Please sign-in to...
  • Save Orders
  • View Saved Orders
  • View Order History
  • Save Wish Lists
  • Move Wish List to Cart
  • and more!

Do not show this message again.

Recently Viewed Products

You have not viewed any products recently.

Hedy Lamarr and a Secret Communication System
Hedy Lamarr and a Secret Communication System
Alternative Views
  • There are no alternate images available for this product.
Reviewed Titles
Graphic Library

Hedy Lamarr and a Secret Communication System

by Trina Robbins
Illustrated by Cynthia Martin

Discover the brilliant life of Hedy Lamarr in this full-color graphic novel. This talented film actress became an influential scientist with her invention of a secret radio system in the early 1940s, a building block of today’s wireless communications. With comic book-style illustrations and short, engaging sentences, this biography will inspire, entertain, and inform young readers about an individual who made a significant contribution to society. This must-have graphic novel includes a bibliography, extended reading list, glossary, and further Internet sources.

PublisherCapstone Press
BrandGraphic Library
Age Level8-14 Years
Reading LevelGrades 3-4
GenreGraphic Nonfiction
SubjectGraphic Novels
Trim Size7 x 9
Page Count32



Children's Literature Comprehensive Database

"In 1937 Hedwig Keisler, a famous European actress, was trapped. She was married to a man who produced weapons used by the Nazis. Hedwig (Hedy) hated the Nazis’ cruelty and her husband. She wanted nothing more than to escape both, and in the back of her mind she wanted to find a way to stop the Nazis. After a stealthy escape from Austria, she ended up in Switzerland, then London, and finally Hollywood. Once there, her stage name was changed to Lamarr and she became a top American movie star. At a Hollywood party, Hedy met George Anthiel, a musician. The two played piano together and Hedy was struck with an idea that she thought would help defeat the Nazis. Though they had a great idea which they patented, it was not put to practical use until the 1950s and 60s. Today Hedy’s invention is called “spread spectrum” and is used in cell phones, wireless Internet, satellite guided missiles, and more. This nonfiction book is part of the Capstone Graphic Library and is a graphic novel. This format will not appeal to all, but children who are into brightly colored, action-packed graphic novels and/or video games may find this book more their style and much to their benefit." - Children's Literature Comprehensive Database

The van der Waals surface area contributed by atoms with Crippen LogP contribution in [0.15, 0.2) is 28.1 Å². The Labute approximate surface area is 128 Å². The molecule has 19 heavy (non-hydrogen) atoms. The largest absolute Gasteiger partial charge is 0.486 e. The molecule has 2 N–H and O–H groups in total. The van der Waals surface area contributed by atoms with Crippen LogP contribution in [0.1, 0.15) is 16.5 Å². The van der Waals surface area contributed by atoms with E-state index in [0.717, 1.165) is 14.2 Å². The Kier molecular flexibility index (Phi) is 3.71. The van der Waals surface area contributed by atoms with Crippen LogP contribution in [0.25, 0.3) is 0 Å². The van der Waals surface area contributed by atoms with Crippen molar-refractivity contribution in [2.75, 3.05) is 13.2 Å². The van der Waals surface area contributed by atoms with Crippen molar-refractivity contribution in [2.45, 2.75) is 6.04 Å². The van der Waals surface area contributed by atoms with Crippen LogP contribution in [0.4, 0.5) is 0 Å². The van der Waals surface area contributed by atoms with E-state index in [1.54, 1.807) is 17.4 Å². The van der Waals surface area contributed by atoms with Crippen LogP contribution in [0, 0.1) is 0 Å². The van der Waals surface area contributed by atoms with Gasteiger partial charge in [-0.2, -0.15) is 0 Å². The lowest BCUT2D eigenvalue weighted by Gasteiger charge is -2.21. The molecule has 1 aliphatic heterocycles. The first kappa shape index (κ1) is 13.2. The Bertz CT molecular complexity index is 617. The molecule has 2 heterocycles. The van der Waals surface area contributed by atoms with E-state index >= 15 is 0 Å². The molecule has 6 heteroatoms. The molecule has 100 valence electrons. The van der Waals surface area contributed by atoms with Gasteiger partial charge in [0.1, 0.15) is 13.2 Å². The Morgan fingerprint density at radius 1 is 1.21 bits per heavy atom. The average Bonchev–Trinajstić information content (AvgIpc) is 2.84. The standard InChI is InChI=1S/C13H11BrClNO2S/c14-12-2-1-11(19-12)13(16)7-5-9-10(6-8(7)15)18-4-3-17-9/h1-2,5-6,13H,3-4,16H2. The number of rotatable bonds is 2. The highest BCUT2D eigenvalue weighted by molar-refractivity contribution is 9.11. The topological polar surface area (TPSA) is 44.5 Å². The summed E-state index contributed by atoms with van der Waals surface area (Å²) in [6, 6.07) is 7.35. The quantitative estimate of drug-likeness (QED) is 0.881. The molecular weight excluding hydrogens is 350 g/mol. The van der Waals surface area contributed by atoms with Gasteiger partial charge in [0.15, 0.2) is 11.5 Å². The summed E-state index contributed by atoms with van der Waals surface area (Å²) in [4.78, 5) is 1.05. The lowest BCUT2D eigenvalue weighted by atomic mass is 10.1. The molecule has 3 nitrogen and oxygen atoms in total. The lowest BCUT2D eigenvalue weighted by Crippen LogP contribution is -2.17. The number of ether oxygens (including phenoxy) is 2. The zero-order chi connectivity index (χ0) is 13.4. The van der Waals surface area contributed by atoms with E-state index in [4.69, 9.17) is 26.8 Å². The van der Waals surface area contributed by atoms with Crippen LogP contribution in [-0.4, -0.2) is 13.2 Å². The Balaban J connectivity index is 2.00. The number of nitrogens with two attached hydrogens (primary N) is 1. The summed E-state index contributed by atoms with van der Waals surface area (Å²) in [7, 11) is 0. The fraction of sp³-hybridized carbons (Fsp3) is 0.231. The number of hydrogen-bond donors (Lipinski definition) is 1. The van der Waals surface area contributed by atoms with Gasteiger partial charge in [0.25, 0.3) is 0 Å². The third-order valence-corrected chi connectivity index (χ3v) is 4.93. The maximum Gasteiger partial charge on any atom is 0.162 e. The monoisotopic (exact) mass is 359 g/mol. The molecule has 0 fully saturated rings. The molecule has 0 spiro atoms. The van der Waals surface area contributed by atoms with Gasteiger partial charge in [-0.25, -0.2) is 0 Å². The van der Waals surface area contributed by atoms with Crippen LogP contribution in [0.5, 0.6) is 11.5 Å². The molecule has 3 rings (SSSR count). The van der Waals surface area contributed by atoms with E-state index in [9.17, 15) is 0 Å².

July 1, 2007

Trina Robbins

Trina Robbins

Trina Robbins grew up in Brooklyn, New York. Her mother, a second-grade schoolteacher, taught her to read at age four. She says, "It is the greatest gift anyone has ever given to me." Robbins turned her love of books into a lifelong career. For more than 30 years, she has been writing graphic novels and children's books. Her work includes comics such as Wonder Woman and Powerpuff Girls, as well as GoGirl!, her own graphic novel series for girls.

Go to the Author’s Page →